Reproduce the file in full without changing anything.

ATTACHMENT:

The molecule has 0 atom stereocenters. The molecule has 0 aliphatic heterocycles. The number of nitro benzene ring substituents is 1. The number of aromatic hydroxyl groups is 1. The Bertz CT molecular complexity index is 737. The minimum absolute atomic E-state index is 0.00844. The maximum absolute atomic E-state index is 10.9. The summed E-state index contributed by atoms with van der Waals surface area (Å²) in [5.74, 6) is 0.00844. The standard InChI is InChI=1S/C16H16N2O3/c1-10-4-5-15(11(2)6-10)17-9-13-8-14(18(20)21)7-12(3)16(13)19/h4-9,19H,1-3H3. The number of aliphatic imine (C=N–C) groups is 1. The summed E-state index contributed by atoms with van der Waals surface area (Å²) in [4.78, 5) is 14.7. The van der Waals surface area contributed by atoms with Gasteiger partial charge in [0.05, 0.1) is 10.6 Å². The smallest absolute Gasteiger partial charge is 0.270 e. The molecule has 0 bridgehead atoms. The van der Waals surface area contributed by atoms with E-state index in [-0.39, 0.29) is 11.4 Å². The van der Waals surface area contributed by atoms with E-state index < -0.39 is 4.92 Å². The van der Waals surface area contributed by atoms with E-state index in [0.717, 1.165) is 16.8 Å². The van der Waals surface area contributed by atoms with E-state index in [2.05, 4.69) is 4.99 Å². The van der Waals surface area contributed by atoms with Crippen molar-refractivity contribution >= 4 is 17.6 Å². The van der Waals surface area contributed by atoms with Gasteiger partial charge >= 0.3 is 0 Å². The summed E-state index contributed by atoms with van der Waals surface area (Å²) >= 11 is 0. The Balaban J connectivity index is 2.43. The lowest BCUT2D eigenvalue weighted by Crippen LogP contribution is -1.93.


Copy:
The molecule has 0 atom stereocenters. The molecule has 0 aliphatic heterocycles. The number of nitro benzene ring substituents is 1. The number of aromatic hydroxyl groups is 1. The Bertz CT molecular complexity index is 737. The minimum absolute atomic E-state index is 0.00844. The maximum absolute atomic E-state index is 10.9. The summed E-state index contributed by atoms with van der Waals surface area (Å²) in [5.74, 6) is 0.00844. The standard InChI is InChI=1S/C16H16N2O3/c1-10-4-5-15(11(2)6-10)17-9-13-8-14(18(20)21)7-12(3)16(13)19/h4-9,19H,1-3H3. The number of aliphatic imine (C=N–C) groups is 1. The summed E-state index contributed by atoms with van der Waals surface area (Å²) in [4.78, 5) is 14.7. The van der Waals surface area contributed by atoms with Gasteiger partial charge in [0.05, 0.1) is 10.6 Å². The smallest absolute Gasteiger partial charge is 0.270 e. The molecule has 0 bridgehead atoms. The van der Waals surface area contributed by atoms with E-state index in [-0.39, 0.29) is 11.4 Å². The van der Waals surface area contributed by atoms with E-state index < -0.39 is 4.92 Å². The van der Waals surface area contributed by atoms with E-state index in [0.717, 1.165) is 16.8 Å². The van der Waals surface area contributed by atoms with E-state index in [2.05, 4.69) is 4.99 Å². The van der Waals surface area contributed by atoms with Crippen molar-refractivity contribution >= 4 is 17.6 Å². The van der Waals surface area contributed by atoms with Gasteiger partial charge >= 0.3 is 0 Å². The summed E-state index contributed by atoms with van der Waals surface area (Å²) >= 11 is 0. The Balaban J connectivity index is 2.43. The lowest BCUT2D eigenvalue weighted by Crippen LogP contribution is -1.93.